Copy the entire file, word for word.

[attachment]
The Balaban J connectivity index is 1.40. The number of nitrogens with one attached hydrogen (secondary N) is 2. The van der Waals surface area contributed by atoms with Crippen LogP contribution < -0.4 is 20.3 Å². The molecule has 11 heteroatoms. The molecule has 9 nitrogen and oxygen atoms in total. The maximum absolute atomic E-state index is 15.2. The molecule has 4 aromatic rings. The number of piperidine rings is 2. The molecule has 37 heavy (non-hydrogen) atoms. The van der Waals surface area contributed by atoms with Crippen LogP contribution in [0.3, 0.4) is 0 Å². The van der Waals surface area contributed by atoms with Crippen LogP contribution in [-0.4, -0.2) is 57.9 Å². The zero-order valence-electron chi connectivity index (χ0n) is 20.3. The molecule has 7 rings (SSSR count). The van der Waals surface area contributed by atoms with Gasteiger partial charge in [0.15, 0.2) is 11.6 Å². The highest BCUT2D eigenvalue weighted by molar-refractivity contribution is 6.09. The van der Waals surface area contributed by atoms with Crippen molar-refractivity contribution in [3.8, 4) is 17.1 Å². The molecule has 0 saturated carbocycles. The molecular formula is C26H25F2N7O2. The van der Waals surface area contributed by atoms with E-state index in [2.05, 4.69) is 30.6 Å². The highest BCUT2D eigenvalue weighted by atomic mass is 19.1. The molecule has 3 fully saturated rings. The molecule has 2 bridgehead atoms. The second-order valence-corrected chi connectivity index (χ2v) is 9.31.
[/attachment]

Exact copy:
The Balaban J connectivity index is 1.40. The number of nitrogens with one attached hydrogen (secondary N) is 2. The van der Waals surface area contributed by atoms with Crippen LogP contribution < -0.4 is 20.3 Å². The molecule has 11 heteroatoms. The molecule has 9 nitrogen and oxygen atoms in total. The maximum absolute atomic E-state index is 15.2. The molecule has 4 aromatic rings. The number of piperidine rings is 2. The molecule has 37 heavy (non-hydrogen) atoms. The van der Waals surface area contributed by atoms with Crippen LogP contribution in [0.3, 0.4) is 0 Å². The van der Waals surface area contributed by atoms with Crippen LogP contribution in [-0.4, -0.2) is 57.9 Å². The zero-order valence-electron chi connectivity index (χ0n) is 20.3. The molecule has 7 rings (SSSR count). The van der Waals surface area contributed by atoms with Gasteiger partial charge in [0.15, 0.2) is 11.6 Å². The highest BCUT2D eigenvalue weighted by molar-refractivity contribution is 6.09. The van der Waals surface area contributed by atoms with Crippen molar-refractivity contribution in [3.8, 4) is 17.1 Å². The molecule has 0 saturated carbocycles. The molecular formula is C26H25F2N7O2. The van der Waals surface area contributed by atoms with E-state index in [2.05, 4.69) is 30.6 Å². The highest BCUT2D eigenvalue weighted by atomic mass is 19.1. The molecule has 3 fully saturated rings. The molecule has 2 bridgehead atoms. The second-order valence-corrected chi connectivity index (χ2v) is 9.31.